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Thread: Your Tips for Buying a Car!

  1. #1
    Join Date
    Dec 2010
    Location
    Manchester
    Posts
    259

    Default Your Tips for Buying a Car!

    It‘s competition time again on the RAC Forum!

    This month we’d like to hear your tips for buying a car.

    What are your do’s and don’ts? Is there anything you’d wish you’d known beforehand?

    Everyone who posts a tip for buying a car will be entered into a prize draw to win one of five RAC car maintenance books. The competition will close at midnight on June 30th 2012. You can see the prize by clicking here.

    You can read the full T & C’s by clicking here.

    Congratulations to our winners!: pttron, Rolebama, jscadden, smudger and Santa
    Last edited by Owen; 04-07-12 at 17:43.

  2. #2
    Join Date
    Apr 2012
    Posts
    2,428

    Default

    Research the make/model for known problems like cam belts, and then read the service history to see if they have been sorted. Check the MOT certs for the mileage history and see that the car was serviced at the right intervals.

    Avoid over presented cars - I mean the ones that have the wheels blacked, the plastic trim shined, the engine gleaming and the paintwork dazzling. Clean and tidy yes - blinged up no.

    Make sure that the seller actually owns the car. HPI is worth the money on any private sale. At the very least make sure that the V5 shows the right name and address (although that's not proof of ownership) and check that the VIN on the car is the same as the one on the docs. Don't buy the car if you don't get the V5 and the history with it.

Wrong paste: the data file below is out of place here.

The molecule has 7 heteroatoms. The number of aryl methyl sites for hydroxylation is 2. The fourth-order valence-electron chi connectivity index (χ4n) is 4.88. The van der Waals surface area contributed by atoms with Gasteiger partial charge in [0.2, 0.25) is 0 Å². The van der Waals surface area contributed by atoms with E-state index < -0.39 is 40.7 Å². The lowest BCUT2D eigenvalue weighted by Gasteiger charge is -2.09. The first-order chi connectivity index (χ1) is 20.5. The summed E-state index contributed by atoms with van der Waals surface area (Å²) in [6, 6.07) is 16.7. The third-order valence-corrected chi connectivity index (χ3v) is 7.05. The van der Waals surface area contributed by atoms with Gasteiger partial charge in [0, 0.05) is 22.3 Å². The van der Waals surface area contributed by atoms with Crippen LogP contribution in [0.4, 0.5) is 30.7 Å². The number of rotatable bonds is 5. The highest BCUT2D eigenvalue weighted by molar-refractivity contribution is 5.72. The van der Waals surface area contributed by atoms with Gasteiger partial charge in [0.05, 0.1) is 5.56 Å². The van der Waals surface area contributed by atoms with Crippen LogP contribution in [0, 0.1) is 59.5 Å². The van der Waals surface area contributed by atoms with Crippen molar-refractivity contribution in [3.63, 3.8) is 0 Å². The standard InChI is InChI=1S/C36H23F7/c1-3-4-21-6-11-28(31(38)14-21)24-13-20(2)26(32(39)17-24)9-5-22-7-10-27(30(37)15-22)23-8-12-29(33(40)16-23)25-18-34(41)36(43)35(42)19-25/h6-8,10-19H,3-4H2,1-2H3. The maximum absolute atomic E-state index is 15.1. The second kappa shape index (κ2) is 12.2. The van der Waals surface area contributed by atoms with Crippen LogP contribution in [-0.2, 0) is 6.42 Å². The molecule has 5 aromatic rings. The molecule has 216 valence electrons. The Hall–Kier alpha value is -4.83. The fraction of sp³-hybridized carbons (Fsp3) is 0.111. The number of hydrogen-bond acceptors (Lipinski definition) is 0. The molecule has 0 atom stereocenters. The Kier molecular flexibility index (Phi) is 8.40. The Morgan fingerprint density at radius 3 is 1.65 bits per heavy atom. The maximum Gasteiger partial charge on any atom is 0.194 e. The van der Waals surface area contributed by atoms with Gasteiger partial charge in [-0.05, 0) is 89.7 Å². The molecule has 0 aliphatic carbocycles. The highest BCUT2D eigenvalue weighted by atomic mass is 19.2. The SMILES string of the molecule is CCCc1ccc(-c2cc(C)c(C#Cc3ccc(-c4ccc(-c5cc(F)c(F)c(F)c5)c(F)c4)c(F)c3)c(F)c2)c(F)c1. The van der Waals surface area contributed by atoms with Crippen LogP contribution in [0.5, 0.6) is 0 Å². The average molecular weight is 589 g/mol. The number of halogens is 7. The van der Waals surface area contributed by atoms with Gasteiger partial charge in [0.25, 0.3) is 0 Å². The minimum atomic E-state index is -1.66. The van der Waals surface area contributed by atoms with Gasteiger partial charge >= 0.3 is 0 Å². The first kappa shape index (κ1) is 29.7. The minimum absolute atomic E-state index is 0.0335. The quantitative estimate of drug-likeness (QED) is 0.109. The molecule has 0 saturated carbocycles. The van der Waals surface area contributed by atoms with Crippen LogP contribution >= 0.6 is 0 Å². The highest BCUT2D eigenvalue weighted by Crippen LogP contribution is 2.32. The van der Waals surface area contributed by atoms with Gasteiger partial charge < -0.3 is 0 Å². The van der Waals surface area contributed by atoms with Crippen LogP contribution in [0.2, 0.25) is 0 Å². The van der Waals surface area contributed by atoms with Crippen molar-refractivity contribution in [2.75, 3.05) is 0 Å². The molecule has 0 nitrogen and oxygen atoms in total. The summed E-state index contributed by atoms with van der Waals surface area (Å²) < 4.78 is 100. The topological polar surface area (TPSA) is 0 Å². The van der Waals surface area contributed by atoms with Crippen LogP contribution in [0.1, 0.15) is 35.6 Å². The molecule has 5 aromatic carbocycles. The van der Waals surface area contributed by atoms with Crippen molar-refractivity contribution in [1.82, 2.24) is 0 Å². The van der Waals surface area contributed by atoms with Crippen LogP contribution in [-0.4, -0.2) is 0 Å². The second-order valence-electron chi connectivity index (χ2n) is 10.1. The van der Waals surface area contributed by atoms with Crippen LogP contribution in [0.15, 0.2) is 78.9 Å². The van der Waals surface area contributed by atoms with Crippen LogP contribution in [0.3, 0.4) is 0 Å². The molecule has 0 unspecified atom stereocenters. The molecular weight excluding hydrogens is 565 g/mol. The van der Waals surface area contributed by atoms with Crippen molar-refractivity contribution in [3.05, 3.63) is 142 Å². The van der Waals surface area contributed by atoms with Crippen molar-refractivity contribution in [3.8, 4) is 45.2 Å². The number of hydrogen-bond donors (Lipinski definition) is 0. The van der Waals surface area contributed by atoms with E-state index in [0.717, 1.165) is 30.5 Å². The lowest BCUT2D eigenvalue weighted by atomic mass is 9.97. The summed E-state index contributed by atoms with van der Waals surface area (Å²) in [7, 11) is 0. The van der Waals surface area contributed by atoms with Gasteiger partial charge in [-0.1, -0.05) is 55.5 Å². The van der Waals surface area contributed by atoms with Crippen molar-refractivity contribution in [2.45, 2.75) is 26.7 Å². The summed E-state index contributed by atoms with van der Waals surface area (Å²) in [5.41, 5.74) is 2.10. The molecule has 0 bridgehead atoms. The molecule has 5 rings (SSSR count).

For a private sale, cash is king. Don't hand over the cash if you haven't got the car (or vice versa if you are selling)

    Take a skeptical friend with you. One who will point out the dents and dings you miss and give you moral support.

    Never pay the asking price. There is always room for manouvre. Remember that the seller is always more keen to sell than you are to buy.
    Last edited by Santa; 01-06-12 at 15:49.

  3. #3
    Join Date
    Apr 2009
    Posts
    6,379

    Default

    Lead with your head not your heart. Think about what you are going to use it for, cost, finance cost, insurance, maintenance cost, and running cost. Any doubts at all about the car/dealer/vendor, leave it and look elsewhere.

  4. #4
    Join Date
    Oct 2011
    Posts
    180

    Default

    also look for worn steering wheel if worn could mean high mileage car, also look at brake/clutch pedal rubbers if worn also could mean high mileage, look at the brake/clutch fluid to see if it has been changed lately, if possible look through the holes in the wheel to see what wear is on the brake disc's/linings, if you are thinking of buying a vauxhall car buy or get a friend who has an "opcom" diagnostic tool as this can look into the cars "brain" and see the true mileage the car has done, check shock absorbers for to much bounce and leaks also the steering rack for leaks, drive shafts for split gaitors, rock the wheels top to bottom for worn steering swivels, get down and look at the exhaust pipe for to much rust/leaks, how much rubber is left on tires are they legal/ the same brand/ radials or cross ply must not be mixed on the same axle, does the vin number inside the windscreen match the vin number in the log book, rock the seat frames to check for wear/broken frame,